The community will have the opportunity to learn more about the South Carolina case which later inspired Brown v. Board of Education.
Dr. Kimberly Richburg, associate professor of political science at Lander, will hold a public lecture on Briggs v. Elliott, and the part it played in ending racial segregation in public schools in the United States. The lecture will be held on Tuesday, Nov. 13, at 3:30 p.m. in Lander University's Carnell Learning Center, room 300.
The event is part of Lander's "Achieving the Promise" series, sponsored by a grant from South Carolina Humanities, and it will present a vivid illustration of how, in a rightly-constituted democracy, the powerless still possess power.
"I am excited to share the inspirational story behind South Carolina's important, yet sometimes overlooked, connection to the Supreme Court's landmark Brown v. Board of Education ruling, which declared the unconstitutionality of racially segregated public schools," said Richburg. "The Briggs v. Elliott lecture outlines how a group of parents, students, residents and leaders in the Clarendon County community challenged the racially segregated public school system in their quest to provide equal and quality education for all children."
Dr. Richburg is a native of Clarendon County, and her great uncle was a participant in the Briggs v. Elliott case. She is a specialist in American politics and joined the Lander faculty in 2005. Richburg earned a B.A. from Clemson University and an M.A. and Ph.D. from the University of North Carolina at Chapel Hill.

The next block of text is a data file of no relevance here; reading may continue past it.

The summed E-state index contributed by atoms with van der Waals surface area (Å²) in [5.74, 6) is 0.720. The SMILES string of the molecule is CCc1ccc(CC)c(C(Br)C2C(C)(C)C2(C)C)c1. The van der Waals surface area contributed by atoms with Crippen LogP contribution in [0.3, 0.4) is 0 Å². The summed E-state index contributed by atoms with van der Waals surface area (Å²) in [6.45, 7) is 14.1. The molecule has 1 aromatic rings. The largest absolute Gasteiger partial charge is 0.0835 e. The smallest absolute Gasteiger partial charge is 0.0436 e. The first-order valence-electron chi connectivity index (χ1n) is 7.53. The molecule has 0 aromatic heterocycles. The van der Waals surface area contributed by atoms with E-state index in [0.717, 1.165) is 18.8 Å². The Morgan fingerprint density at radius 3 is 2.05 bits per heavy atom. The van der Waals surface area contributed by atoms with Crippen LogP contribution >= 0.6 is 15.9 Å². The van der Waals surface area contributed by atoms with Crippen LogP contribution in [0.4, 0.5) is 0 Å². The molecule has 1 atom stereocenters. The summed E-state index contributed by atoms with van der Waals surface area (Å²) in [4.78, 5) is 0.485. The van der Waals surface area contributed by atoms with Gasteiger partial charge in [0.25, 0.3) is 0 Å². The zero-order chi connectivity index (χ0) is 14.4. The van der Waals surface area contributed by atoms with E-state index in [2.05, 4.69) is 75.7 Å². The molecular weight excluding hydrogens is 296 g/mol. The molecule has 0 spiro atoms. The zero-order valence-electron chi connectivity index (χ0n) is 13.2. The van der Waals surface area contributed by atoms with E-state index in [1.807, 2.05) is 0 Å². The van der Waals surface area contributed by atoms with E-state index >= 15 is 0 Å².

This event is free and open to the public. For more information on Lander's "Achieving the Promise" series, visit www.lander.edu/atp or call the College of Behavioral and Social Sciences at 864-388-8176.
The mission of South Carolina Humanities is to enrich the cultural and intellectual lives of all South Carolinians. This not-for-profit organization presents and/or supports literary initiatives, lectures, exhibits, festivals, publications, oral history projects, videos and other humanities-based experiences that reach more than 250,000 citizens annually. South Carolina Humanities receives funding from the National Endowment for the Humanities as well as corporate, foundation and individual donors. It is governed by a volunteer Board of Directors comprised of community leaders from throughout the state.